While Bruce Rauner campaigned for governor of Illinois, he repeatedly promised change. Opponents, supporters and undecided voters alike complained he never defined what that change meant.
Now they know.
In his first budget address to the Illinois General Assembly, the new Republican governor promised deep cuts, to the tune of $6.7 billion. Higher education, local governments and other state departments are all subject to the cleaver wielded by the new governor -- and the chronically underfunded pension system is due for an overhaul.
But Rauner also picked a big fight with the state employee unions, ahead of his address.
One of his first moves upon taking office was to issue an executive order blocking “fair share fees.” This is money unions get from the paychecks of state employees who elect not to be in a union.
“The structure that is currently in place, inside government, forcing government employees to pay union dues, even if they don’t want to be in a union -- that is fundamentally unconstitutional and it is against the American system of freedom of choice,” Rauner told Fox News.
Unions responded by calling the executive order “illegal” and a “scheme” to strip state workers of their rights.
Roberta Lynch, the director of Illinois’ largest state employee union AFSCME Council 31, said, “It is crystal clear by this action that the governor’s supposed concern for balancing the state budget is a paper-thin excuse that can’t hide his real agenda: Silencing working people and their unions who stand up for the middle class.”
Professor Martin Malin, a labor law expert at Chicago’s Kent College of Law, believes the first impact of the governor’s executive order will be the unification of all organized labor groups around the state and nationwide.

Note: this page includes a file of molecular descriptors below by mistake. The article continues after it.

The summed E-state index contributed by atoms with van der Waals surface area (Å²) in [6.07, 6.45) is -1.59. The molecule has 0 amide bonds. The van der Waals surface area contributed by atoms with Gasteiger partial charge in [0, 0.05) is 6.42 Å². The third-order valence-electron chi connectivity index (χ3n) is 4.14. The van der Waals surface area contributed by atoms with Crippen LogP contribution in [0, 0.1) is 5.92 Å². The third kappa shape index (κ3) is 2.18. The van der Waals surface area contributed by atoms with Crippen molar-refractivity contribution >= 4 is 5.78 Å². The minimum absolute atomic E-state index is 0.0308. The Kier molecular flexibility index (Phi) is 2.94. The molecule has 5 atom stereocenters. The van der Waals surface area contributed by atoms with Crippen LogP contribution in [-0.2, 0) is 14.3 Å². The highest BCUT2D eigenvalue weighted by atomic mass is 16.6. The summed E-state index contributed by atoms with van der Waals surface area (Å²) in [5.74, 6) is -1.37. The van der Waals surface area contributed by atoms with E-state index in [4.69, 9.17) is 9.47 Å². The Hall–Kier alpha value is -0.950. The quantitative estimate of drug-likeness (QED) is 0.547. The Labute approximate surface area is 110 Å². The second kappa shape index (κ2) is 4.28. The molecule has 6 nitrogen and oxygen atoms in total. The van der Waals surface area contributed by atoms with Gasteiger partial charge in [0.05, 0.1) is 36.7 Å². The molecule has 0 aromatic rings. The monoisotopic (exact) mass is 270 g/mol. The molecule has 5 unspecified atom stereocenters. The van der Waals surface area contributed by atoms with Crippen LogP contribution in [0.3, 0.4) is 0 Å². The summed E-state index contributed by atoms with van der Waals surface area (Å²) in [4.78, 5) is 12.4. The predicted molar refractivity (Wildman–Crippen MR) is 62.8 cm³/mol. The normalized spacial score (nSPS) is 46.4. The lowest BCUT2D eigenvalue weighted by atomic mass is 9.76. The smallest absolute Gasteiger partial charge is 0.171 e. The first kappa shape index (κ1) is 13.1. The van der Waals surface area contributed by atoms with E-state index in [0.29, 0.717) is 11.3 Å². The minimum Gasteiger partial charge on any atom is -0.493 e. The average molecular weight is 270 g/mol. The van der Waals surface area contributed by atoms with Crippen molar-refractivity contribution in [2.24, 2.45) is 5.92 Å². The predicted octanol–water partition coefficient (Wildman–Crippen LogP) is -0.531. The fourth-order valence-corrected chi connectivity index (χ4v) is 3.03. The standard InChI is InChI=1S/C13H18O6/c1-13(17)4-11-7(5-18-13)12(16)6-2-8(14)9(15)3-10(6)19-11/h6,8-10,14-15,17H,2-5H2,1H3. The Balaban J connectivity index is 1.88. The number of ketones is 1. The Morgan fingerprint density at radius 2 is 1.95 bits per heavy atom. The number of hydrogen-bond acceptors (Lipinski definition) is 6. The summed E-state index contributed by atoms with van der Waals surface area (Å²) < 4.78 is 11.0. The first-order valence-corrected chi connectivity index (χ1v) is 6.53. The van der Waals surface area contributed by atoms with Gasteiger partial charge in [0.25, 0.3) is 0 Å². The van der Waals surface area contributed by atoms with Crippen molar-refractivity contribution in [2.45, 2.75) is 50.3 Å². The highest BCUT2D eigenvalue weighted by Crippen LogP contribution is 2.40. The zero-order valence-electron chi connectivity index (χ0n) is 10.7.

He predicted legal challenges and, since collective-bargaining agreements expire at the end of June, a statewide strike. “I would not plan on vacationing in a state park [in Illinois] this summer,” Malin said.
The going has been tough for organized labor in the Midwest. State employees lost the great battle with Gov. Scott Walker in Wisconsin. Big manufacturing states, Michigan and Indiana, adopted right-to-work policies barring forced union dues. Earlier this month, the Missouri House also passed a right-to-work bill.
Arguably, the battle in Illinois becomes a fight for survival.
“No question, in the short-term, [Rauner’s] going to lose,” Malin predicted, speaking to both the legal merits of his executive order and the passion the new governor is igniting.
Even conservatives are surprised how aggressively Rauner jumped into the ring. John Tillman, CEO of the conservative Illinois Policy Institute, said the financier turned governor started more boldly than Walker.
That does not mean conservatives are unhappy. “For the first time in many years, this budget places the interest of family budgets on an equal footing with those who directly benefit from state spending,” Tillman said.